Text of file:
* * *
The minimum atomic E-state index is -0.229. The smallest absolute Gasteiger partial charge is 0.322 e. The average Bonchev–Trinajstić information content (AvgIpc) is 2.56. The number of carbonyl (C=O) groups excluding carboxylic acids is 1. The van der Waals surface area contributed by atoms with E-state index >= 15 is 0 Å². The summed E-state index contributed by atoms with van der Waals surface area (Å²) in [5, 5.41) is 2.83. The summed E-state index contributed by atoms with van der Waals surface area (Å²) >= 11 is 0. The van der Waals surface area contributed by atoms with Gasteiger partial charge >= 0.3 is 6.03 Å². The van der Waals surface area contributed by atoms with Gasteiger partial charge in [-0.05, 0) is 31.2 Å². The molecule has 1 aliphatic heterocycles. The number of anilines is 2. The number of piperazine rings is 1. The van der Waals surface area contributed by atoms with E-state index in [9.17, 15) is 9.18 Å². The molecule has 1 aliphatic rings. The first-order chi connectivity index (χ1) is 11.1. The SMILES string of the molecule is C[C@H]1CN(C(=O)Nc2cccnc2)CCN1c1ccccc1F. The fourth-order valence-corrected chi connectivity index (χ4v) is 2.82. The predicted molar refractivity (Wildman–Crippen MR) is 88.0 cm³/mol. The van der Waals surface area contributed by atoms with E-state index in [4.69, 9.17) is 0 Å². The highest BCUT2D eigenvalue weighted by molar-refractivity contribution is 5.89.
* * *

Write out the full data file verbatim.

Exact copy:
The minimum atomic E-state index is -0.229. The smallest absolute Gasteiger partial charge is 0.322 e. The average Bonchev–Trinajstić information content (AvgIpc) is 2.56. The number of carbonyl (C=O) groups excluding carboxylic acids is 1. The van der Waals surface area contributed by atoms with E-state index >= 15 is 0 Å². The summed E-state index contributed by atoms with van der Waals surface area (Å²) in [5, 5.41) is 2.83. The summed E-state index contributed by atoms with van der Waals surface area (Å²) >= 11 is 0. The van der Waals surface area contributed by atoms with Gasteiger partial charge >= 0.3 is 6.03 Å². The van der Waals surface area contributed by atoms with Gasteiger partial charge in [-0.05, 0) is 31.2 Å². The molecule has 1 aliphatic heterocycles. The number of anilines is 2. The number of piperazine rings is 1. The van der Waals surface area contributed by atoms with E-state index in [9.17, 15) is 9.18 Å². The molecule has 1 aliphatic rings. The first-order chi connectivity index (χ1) is 11.1. The SMILES string of the molecule is C[C@H]1CN(C(=O)Nc2cccnc2)CCN1c1ccccc1F. The fourth-order valence-corrected chi connectivity index (χ4v) is 2.82. The predicted molar refractivity (Wildman–Crippen MR) is 88.0 cm³/mol. The van der Waals surface area contributed by atoms with E-state index in [4.69, 9.17) is 0 Å². The highest BCUT2D eigenvalue weighted by molar-refractivity contribution is 5.89.